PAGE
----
Post 101: Extreme Makeover in Little Tokyo
The Linda Lea theatre, dubbed such by Black entrepreneurs during the wartime era when Little Tokyo was called "Bronzeville" and Black owned businesses kept things going while Japanese-Americans were in internment camps, has been vacant since the '80s. Then in a flurry of activity, the old Toei-run theatre was transformed into the sleek, dare I say sexy new space by The ImaginAsian Channel, a cable channel/film distributor based in New York. The ImaginAsian Center of Los Angeles is now running movies again, and promises to show plenty of first-run anime. With Anime Expo permanently homed at the Los Angeles Convention Center, and Little Tokyo a hotter place for the LA Otaku-zoku than ever, having a movie theatre committed to showing first-run anime and Japanese dorama (dramatic live-action) movies is a welcome thing.
Thanks to the good folks at ImaginAsian Channel, I got a pass to see Sword of the Stranger this past weekend. I wouldn't say that Stranger is a great moment in anime history, I would even rate Evangelion: 1.0 a bit above it in spite of my fondness for Samurai anime and drama. However, it's fun enough, with some really breathtaking fight sequences. Animation-wise and character design wise it reminds me of second-string Studio Ghibli. You'd be disappointed if Miyazaki-sensei's work descended to this level. But for Bones Animation, who played a major role in making Cowboy Bebop: Knockin' On Heaven's Door and the fan-fave series Fullmetal Alchemist, this is some solid work.
Stranger asks a question of its native Japanese audiences that it wouldn't dare ask of outsiders: "What makes a person Japanese?" This is something that is currently being wrestled with in Japanese society, as birth rates decline, the population greys, and the question of whether to open up immigration in one of the most closed and homogenous cultures is discussed. The eponymous hero is the classic "Man With No Name" trope which entered American film as a Japanese import, thanks to Mifune Toshiro, Kurosawa Akira, and Sergio Leone. However, he might or might not be Japanese. He speaks the language, and fights in the traditional Samurai style. But he is concealing something about himself, something which might be a mild spoiler if I reveal.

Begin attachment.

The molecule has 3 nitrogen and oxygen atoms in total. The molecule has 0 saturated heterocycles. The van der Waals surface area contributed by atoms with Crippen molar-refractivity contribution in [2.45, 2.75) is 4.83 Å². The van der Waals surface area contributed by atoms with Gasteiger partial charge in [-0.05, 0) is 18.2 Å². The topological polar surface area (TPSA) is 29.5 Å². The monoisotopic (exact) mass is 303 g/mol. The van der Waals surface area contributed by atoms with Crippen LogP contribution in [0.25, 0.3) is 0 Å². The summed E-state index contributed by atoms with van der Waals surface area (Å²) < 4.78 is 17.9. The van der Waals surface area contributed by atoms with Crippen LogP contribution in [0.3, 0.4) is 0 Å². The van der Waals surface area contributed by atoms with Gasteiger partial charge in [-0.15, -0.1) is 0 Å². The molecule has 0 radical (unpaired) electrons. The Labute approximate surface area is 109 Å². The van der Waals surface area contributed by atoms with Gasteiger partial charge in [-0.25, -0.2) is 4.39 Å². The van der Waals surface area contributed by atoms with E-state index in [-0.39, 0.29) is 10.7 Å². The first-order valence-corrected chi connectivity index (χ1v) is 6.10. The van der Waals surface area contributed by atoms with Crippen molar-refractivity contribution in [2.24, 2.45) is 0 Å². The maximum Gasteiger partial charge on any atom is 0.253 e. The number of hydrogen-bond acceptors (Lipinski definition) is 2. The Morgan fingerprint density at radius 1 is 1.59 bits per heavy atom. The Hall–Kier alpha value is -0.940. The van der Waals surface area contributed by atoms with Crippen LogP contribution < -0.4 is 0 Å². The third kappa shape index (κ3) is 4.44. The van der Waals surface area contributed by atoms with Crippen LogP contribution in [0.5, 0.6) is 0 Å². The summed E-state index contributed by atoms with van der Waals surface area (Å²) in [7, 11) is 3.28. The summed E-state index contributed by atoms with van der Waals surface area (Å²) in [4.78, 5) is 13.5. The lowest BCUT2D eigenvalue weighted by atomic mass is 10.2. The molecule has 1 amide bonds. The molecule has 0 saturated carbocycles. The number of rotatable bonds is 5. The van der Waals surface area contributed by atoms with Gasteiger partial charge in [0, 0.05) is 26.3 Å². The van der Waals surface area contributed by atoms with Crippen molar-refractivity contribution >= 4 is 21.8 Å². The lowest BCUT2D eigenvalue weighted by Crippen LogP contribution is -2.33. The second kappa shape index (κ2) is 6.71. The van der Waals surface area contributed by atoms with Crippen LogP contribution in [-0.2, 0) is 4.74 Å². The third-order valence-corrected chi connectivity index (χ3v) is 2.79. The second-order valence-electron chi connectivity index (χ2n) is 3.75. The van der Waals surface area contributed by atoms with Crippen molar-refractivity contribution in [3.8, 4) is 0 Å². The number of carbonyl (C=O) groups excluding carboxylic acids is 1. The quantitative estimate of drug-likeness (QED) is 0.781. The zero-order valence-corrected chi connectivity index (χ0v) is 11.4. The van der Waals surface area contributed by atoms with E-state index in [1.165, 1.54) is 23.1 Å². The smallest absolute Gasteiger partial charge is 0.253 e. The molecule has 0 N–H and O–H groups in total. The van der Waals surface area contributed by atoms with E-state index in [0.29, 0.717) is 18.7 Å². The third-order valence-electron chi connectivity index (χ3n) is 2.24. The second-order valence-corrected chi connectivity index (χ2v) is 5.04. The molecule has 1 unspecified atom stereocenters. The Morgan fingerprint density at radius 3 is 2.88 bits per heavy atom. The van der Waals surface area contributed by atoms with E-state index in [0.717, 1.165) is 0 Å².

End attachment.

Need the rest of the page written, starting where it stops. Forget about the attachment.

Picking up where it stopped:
The main plotline has to do with an expedition of Ming Chinese who are in Japan to recover the most important ingredient in an alchemical recipe for the Elixir of Life. It seems that the Emperor is not content with his life's mortal splendor: he wants immortality. And those searching in Japan for the missing ingredient are more than willing to procure it. That it might be distasteful to almost any human being is an intriguing little element of the story, because the Chinese seem to not have any squeamishness about it. Do I detect a note of ambivalence about the Chinese, perhaps brought on by their current economic expansion in the face of economic stagnancy in Japan?
The Chinese expedition is guarded by a blond haired, blue eyed hulk of an Aryan uebermensch, in this case an uebermensch who can speak Chinese fluently and Japanese fairly fluently, and who also has superior Kung Fu. His ease amongst his Chinese companions is only matched by the hostility he raises among the Samurai assigned to assist (and watch) the party.
Anyway, our Stranger anti-hero finds himself having to deal with another icon of world fiction: the Boy and his Dog. The boy is a brat, the dog is a cute Shiba-inu with a singularly deadly ability to defend his companion. However, this movie does not descend into cute overload. This is a two-fisted tale of Kung Fu versus Kenjutsu, and much blood spills as the quest moves on.
Is the question answered, though? Who is Japanese? Not really. It's left open, something to chew on over an after-cinema meal and conversation. And it's really not a question meant for us: would we appreciate the question "Who is an American?" raised by Brits or Italians? It is interesting nonetheless to be a spectator at such a discussion.
One last thing: the last post, about the short "In Memory of Walt," was our 100th post. w00t. Oh yeah: we are recording tomorrow...too much has happened between when we recorded last and now to where we have to freshen up the podcast before releasing it. Hopefully we'll get it out soon. After all, we aren't going to be at Comic-Con this year....here's a little refresher about why. However, if you are going, there's lots of Animation-related panels this year just like always, and there's plenty to enjoy. Have a taco at the Tin Fish for us, please.